PITTSBURGH, Penn. - Savanna Barton, a special education teacher at the Watson Institute in Pittsburgh, ran in the city’s half marathon for the second year in a row. But this time, she had a partner by her side.
On May 7, Barton crossed the finish line after 2 hours and 45 minutes with her student Sophie who is non-verbal and needs assistance to walk, according to local media.
"I decided to run it with Sophie to not only give her and her family the opportunity, but to spread awareness to others that just because someone has a disability, it doesn’t mean they should be limited in all that life has to offer," Barton told FOX Television Stations.
When the 24-year-old teacher asked Sophie’s parents if she could push their daughter in a stroller in the race, Barton told FOX they were so excited and couldn’t believe that Barton would be willing to do that with her.
On May 7, Barton crossed the finish line after 2 hours and 45 minutes with her student Sophie, who is non-verbal and needs assistance to walk, according to local media. (Credit: Savanna Barton via Storyful)
"Her mom immediately blurted out ‘YES!,’" Barton shared.
"WE CAN DO HARD THINGS! I am so proud of my sweet girl," Barton wrote on her Facebook page after running the 13.1-mile course.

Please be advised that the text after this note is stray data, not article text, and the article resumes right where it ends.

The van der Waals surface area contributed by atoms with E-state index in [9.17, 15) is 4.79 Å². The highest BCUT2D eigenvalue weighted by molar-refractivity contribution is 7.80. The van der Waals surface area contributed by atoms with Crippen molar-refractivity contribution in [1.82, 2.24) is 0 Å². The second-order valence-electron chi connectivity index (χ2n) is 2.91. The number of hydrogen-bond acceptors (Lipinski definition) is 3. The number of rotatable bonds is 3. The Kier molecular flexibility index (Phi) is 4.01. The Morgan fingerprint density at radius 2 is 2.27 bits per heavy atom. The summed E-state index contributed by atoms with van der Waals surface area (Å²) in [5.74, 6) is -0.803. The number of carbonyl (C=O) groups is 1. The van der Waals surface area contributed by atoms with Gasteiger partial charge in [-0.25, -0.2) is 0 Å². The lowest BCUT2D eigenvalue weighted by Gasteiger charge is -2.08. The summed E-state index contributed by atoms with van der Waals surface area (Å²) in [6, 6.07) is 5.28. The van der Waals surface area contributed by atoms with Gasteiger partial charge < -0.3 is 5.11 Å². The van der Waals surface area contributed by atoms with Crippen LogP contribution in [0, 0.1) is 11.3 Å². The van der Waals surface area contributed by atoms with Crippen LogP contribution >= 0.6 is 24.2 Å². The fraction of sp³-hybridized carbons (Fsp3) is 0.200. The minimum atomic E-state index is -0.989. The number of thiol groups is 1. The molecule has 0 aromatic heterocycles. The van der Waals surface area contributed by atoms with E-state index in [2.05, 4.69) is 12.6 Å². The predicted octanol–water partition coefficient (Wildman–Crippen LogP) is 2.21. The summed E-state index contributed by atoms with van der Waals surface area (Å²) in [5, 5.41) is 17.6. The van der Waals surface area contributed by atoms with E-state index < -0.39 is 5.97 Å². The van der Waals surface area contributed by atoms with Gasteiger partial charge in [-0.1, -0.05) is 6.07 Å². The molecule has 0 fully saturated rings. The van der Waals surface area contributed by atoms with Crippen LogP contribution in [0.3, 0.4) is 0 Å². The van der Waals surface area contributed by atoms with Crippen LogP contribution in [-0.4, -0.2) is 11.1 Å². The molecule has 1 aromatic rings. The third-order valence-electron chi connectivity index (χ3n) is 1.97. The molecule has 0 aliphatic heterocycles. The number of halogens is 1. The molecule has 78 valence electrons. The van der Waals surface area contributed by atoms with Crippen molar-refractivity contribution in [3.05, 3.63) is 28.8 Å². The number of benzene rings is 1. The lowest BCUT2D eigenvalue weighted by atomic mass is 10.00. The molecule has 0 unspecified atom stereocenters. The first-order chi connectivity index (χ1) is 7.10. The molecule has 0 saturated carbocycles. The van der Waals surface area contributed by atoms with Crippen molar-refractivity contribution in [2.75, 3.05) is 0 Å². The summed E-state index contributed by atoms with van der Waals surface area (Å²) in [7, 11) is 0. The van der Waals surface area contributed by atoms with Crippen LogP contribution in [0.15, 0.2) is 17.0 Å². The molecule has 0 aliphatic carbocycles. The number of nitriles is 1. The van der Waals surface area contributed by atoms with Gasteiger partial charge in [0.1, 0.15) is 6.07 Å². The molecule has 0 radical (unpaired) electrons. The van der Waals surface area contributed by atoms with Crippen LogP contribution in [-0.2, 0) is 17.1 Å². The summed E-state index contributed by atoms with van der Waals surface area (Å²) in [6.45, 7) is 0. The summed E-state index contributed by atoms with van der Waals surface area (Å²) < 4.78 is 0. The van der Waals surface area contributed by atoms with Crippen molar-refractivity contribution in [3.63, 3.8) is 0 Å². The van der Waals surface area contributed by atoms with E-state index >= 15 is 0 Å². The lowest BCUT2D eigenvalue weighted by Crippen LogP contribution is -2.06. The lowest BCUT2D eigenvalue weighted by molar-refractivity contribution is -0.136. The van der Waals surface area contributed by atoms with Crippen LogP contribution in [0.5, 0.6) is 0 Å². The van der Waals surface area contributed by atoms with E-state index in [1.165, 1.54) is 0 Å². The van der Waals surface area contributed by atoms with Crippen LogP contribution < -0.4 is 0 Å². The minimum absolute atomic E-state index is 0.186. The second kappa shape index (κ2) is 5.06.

She later said she wanted Sophie "to get to experience life to the fullest and represent her amazing classmates."
While Barton said this experience has meant so much to her, she noted that this wasn’t about her or any recognition.
She told FOX she decided to run the race with Sophie to spread awareness that those with disabilities should not be limited to all that life has to offer. (Credit: Savanna Barton via Storyful)
"I wanted Sophie to show other students like her that they can do hard things in life and that anything is possible," she continued, adding, "She is the true meaning of resilience, and I am so grateful to be her and her classmates' teacher."
Barton said she hopes this story can show others that Sophie and her classmates work very hard "every single day."
"I hope people can have a new perspective on life and be grateful for the opportunities they are given," she concluded.
This story was reported from Los Angeles. Storyful contributed.